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Oralabs, Inc. v. Kind Group LLC

United States District Court, D. Colorado

April 24, 2014

ORALABS, INC., a Colorado Corporation, Plaintiff,
THE KIND GROUP LLC, a New York Limited Liability Company, Defendant.


PHILIP A. BRIMMER, District Judge.

This matter is before the Court on the Joint Claim Construction Statement Regarding U.S. Design Patent No. D644, 939 [Docket No. 55] filed by defendant The Kind Group, LLC ("Kind Group") and plaintiff OraLabs, Inc. ("OraLabs"); Plaintiff OraLabs, Inc.'s Responsive Claim Construction Brief [Docket No. 60]; and Kind Group's Reply Claim Construction Brief [Docket No. 62].


Kind Group owns United States Patent No. D644, 939 (the "939 Patent"), which covers the "ornamental design for the spherically-shaped lip balm." Docket No. 1-2 at 1-5. OraLabs filed this case on January 24, 2013, seeking a declaration that its product Chap-Ice Lip Revolution ("Revo") does not infringe the 939 Patent and a declaration that the 939 Patent is invalid. Docket No. 1 at 3-4. A claim construction hearing is currently set for Friday, May 30, 2014. Docket No. 58.

In the Joint Claim Construction Statement, Kind Group contends that the Court "should not attempt to construe the patented design because a detailed verbal description is not necessary or helpful to the jury, " which will be able to "easily understand the drawings of the 939 patent and compare those drawings to the accused products." Docket No. 55 at 3. Kind Group requests that the Court enter an order construing the patent "simply as shown in the figures contained therein, with no verbal construction." Docket No. 59 at 15.

OraLabs contends that claim construction is required to determine infringement and the validity of the 939 Patent. Docket No. 55 at 8. OraLabs argues that its proposed verbal construction (1) is necessary to resolve an ambiguity in the drawings (namely, why the "side view" in Figure 5 is missing the thumb divot included in the other drawings), Docket No. 60 at 7-8; (2) is necessary to identify the key details that distinguish the 939 Patent from the prior art, Docket No. 60 at 9-11; (3) is helpful and accurate, for example, because it clarifies that elements within dotted lines are not part of the claimed design. Docket No. 60 at 11-13.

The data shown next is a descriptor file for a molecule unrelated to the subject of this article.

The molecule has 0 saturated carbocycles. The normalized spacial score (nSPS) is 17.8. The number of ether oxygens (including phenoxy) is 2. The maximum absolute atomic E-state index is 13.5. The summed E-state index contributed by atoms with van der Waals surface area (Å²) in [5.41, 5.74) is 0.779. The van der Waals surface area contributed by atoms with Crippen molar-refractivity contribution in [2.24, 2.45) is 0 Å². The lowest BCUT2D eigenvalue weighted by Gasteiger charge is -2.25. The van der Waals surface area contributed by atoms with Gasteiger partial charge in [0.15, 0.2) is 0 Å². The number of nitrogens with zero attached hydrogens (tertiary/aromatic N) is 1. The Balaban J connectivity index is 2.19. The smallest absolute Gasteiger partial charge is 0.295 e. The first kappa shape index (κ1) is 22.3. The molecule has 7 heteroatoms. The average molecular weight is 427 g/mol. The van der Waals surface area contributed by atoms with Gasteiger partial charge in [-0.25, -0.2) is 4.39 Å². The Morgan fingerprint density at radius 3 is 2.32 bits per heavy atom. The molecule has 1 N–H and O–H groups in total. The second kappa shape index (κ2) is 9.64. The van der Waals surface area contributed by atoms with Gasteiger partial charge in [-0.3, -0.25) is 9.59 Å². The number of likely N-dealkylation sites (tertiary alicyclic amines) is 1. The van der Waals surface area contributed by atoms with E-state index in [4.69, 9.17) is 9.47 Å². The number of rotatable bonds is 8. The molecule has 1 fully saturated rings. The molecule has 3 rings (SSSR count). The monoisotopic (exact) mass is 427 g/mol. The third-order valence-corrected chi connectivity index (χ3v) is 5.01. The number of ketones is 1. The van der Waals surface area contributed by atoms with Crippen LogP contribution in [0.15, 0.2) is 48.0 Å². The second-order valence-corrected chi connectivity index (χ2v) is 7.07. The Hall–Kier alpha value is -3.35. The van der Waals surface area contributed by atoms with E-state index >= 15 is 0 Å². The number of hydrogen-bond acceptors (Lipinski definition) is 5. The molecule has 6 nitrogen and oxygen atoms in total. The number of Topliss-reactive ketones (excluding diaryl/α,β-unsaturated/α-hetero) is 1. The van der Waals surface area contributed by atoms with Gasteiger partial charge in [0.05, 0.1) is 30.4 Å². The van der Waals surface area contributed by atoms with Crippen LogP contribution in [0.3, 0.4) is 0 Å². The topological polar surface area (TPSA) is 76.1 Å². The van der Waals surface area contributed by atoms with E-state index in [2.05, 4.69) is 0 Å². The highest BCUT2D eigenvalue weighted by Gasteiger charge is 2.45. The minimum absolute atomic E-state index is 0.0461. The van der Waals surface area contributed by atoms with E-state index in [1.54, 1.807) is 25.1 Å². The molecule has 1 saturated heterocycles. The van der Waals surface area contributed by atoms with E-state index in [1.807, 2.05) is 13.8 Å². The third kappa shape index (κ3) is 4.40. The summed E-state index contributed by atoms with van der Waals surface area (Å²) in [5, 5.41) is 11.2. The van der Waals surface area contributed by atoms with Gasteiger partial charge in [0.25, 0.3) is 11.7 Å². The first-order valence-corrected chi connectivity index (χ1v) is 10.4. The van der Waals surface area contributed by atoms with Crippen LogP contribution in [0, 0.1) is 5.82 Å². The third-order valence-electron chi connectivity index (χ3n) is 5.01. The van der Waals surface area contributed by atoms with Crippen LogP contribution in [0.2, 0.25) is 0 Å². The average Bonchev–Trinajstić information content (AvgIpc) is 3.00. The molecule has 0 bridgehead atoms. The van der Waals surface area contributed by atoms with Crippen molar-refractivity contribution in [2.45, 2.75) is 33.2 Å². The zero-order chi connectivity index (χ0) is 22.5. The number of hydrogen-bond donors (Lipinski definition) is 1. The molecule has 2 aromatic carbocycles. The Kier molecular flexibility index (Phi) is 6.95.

Kind Group maintains that OraLabs' proposed construction "improperly focuses on individual design features" and is needlessly confusing. Docket No. 55 at 6. It further argues that the Court should not address obviousness and functionality at this time. Id. at 7.


In deciding how to construe the 939 Patent, the Court must consider OraLabs' arguments that a verbal construction is necessary to resolve ambiguities in the drawings, to distinguish the claimed design from prior art, and to facilitate a ruling on patent invalidity. The Court need not, however, evaluate the accuracy or utility of the particular construction that OraLabs proposes-such a discussion would properly follow a threshold determination that a verbal claim construction is required in the first place.